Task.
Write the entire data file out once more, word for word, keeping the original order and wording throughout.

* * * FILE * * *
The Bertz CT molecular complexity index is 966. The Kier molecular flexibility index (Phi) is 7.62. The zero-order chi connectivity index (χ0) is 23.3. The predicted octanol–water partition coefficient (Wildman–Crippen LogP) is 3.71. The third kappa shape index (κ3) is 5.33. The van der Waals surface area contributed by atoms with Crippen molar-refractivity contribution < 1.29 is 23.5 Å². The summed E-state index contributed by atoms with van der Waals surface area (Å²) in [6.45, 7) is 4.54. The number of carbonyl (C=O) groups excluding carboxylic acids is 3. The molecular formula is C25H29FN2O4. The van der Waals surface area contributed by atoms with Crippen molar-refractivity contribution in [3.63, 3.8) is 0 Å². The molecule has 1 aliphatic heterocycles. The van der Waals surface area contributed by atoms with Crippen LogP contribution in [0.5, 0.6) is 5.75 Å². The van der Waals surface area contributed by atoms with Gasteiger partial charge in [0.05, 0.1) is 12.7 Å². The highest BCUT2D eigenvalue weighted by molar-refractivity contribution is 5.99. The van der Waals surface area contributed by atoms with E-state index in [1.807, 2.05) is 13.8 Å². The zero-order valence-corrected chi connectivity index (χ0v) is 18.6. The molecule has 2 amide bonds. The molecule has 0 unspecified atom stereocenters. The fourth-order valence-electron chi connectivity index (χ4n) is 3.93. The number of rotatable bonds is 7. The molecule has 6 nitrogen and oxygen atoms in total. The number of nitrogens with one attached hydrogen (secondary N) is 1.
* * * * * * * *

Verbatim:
The Bertz CT molecular complexity index is 966. The Kier molecular flexibility index (Phi) is 7.62. The zero-order chi connectivity index (χ0) is 23.3. The predicted octanol–water partition coefficient (Wildman–Crippen LogP) is 3.71. The third kappa shape index (κ3) is 5.33. The van der Waals surface area contributed by atoms with Crippen molar-refractivity contribution < 1.29 is 23.5 Å². The summed E-state index contributed by atoms with van der Waals surface area (Å²) in [6.45, 7) is 4.54. The number of carbonyl (C=O) groups excluding carboxylic acids is 3. The molecular formula is C25H29FN2O4. The van der Waals surface area contributed by atoms with Crippen molar-refractivity contribution in [3.63, 3.8) is 0 Å². The molecule has 1 aliphatic heterocycles. The van der Waals surface area contributed by atoms with Crippen LogP contribution in [0.5, 0.6) is 5.75 Å². The van der Waals surface area contributed by atoms with Gasteiger partial charge in [0.05, 0.1) is 12.7 Å². The highest BCUT2D eigenvalue weighted by molar-refractivity contribution is 5.99. The van der Waals surface area contributed by atoms with E-state index in [1.807, 2.05) is 13.8 Å². The zero-order valence-corrected chi connectivity index (χ0v) is 18.6. The molecule has 2 amide bonds. The molecule has 0 unspecified atom stereocenters. The fourth-order valence-electron chi connectivity index (χ4n) is 3.93. The number of rotatable bonds is 7. The molecule has 6 nitrogen and oxygen atoms in total. The number of nitrogens with one attached hydrogen (secondary N) is 1.